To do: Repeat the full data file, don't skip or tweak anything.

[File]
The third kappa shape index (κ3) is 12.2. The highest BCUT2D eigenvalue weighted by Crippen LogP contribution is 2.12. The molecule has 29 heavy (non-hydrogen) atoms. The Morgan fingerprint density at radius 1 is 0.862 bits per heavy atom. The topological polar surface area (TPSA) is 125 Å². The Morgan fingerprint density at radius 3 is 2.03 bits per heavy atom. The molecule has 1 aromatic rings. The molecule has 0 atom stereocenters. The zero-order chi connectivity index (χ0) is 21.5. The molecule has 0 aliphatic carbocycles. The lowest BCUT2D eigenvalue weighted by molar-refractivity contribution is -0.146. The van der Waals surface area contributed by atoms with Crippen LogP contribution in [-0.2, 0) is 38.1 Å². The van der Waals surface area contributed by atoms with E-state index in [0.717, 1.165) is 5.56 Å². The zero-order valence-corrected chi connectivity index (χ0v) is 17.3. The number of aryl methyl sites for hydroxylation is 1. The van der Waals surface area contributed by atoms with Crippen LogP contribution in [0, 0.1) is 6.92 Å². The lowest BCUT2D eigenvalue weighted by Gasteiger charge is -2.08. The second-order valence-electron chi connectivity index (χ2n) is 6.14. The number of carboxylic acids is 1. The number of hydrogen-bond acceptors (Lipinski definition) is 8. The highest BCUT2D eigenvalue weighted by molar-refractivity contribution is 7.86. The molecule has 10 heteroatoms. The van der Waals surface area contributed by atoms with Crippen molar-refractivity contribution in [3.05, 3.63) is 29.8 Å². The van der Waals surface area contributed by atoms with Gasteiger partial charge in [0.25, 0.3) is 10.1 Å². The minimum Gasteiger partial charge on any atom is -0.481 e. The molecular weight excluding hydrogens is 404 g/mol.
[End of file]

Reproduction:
The third kappa shape index (κ3) is 12.2. The highest BCUT2D eigenvalue weighted by Crippen LogP contribution is 2.12. The molecule has 29 heavy (non-hydrogen) atoms. The Morgan fingerprint density at radius 1 is 0.862 bits per heavy atom. The topological polar surface area (TPSA) is 125 Å². The Morgan fingerprint density at radius 3 is 2.03 bits per heavy atom. The molecule has 1 aromatic rings. The molecule has 0 atom stereocenters. The zero-order chi connectivity index (χ0) is 21.5. The molecule has 0 aliphatic carbocycles. The lowest BCUT2D eigenvalue weighted by molar-refractivity contribution is -0.146. The van der Waals surface area contributed by atoms with Crippen LogP contribution in [-0.2, 0) is 38.1 Å². The van der Waals surface area contributed by atoms with E-state index in [0.717, 1.165) is 5.56 Å². The zero-order valence-corrected chi connectivity index (χ0v) is 17.3. The number of aryl methyl sites for hydroxylation is 1. The van der Waals surface area contributed by atoms with Crippen LogP contribution in [0, 0.1) is 6.92 Å². The lowest BCUT2D eigenvalue weighted by Gasteiger charge is -2.08. The second-order valence-electron chi connectivity index (χ2n) is 6.14. The number of carboxylic acids is 1. The number of hydrogen-bond acceptors (Lipinski definition) is 8. The highest BCUT2D eigenvalue weighted by molar-refractivity contribution is 7.86. The molecule has 10 heteroatoms. The van der Waals surface area contributed by atoms with Crippen molar-refractivity contribution in [3.05, 3.63) is 29.8 Å². The van der Waals surface area contributed by atoms with Gasteiger partial charge in [0.25, 0.3) is 10.1 Å². The minimum Gasteiger partial charge on any atom is -0.481 e. The molecular weight excluding hydrogens is 404 g/mol.